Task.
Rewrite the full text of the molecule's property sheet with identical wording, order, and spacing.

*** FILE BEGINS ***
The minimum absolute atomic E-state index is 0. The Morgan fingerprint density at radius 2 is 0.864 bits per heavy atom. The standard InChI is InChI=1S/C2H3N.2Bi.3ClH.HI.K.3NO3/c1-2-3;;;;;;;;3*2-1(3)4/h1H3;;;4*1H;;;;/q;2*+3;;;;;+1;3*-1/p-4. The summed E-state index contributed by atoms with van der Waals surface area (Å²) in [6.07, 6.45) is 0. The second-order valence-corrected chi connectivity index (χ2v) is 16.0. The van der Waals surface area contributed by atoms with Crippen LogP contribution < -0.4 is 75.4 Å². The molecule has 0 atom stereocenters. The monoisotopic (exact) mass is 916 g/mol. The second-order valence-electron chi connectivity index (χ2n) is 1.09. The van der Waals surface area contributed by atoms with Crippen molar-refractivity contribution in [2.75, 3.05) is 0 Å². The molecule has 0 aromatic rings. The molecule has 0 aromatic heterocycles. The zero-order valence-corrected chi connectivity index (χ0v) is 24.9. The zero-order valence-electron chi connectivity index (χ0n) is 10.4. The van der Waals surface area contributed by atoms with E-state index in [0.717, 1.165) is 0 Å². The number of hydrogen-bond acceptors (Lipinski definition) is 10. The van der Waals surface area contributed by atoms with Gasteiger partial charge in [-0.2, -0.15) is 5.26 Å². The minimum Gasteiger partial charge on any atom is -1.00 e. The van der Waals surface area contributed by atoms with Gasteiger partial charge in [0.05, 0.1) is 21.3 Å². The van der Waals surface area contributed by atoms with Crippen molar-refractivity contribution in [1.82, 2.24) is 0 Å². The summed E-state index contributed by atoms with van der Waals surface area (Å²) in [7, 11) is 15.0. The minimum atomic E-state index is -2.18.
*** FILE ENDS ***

The minimum absolute atomic E-state index is 0. The Morgan fingerprint density at radius 2 is 0.864 bits per heavy atom. The standard InChI is InChI=1S/C2H3N.2Bi.3ClH.HI.K.3NO3/c1-2-3;;;;;;;;3*2-1(3)4/h1H3;;;4*1H;;;;/q;2*+3;;;;;+1;3*-1/p-4. The summed E-state index contributed by atoms with van der Waals surface area (Å²) in [6.07, 6.45) is 0. The second-order valence-corrected chi connectivity index (χ2v) is 16.0. The van der Waals surface area contributed by atoms with Crippen LogP contribution < -0.4 is 75.4 Å². The molecule has 0 atom stereocenters. The monoisotopic (exact) mass is 916 g/mol. The second-order valence-electron chi connectivity index (χ2n) is 1.09. The van der Waals surface area contributed by atoms with Crippen molar-refractivity contribution in [2.75, 3.05) is 0 Å². The molecule has 0 aromatic rings. The molecule has 0 aromatic heterocycles. The zero-order valence-corrected chi connectivity index (χ0v) is 24.9. The zero-order valence-electron chi connectivity index (χ0n) is 10.4. The van der Waals surface area contributed by atoms with E-state index in [0.717, 1.165) is 0 Å². The number of hydrogen-bond acceptors (Lipinski definition) is 10. The van der Waals surface area contributed by atoms with Gasteiger partial charge in [-0.2, -0.15) is 5.26 Å². The minimum Gasteiger partial charge on any atom is -1.00 e. The van der Waals surface area contributed by atoms with Gasteiger partial charge in [0.05, 0.1) is 21.3 Å². The van der Waals surface area contributed by atoms with Crippen molar-refractivity contribution in [1.82, 2.24) is 0 Å². The summed E-state index contributed by atoms with van der Waals surface area (Å²) in [7, 11) is 15.0. The minimum atomic E-state index is -2.18.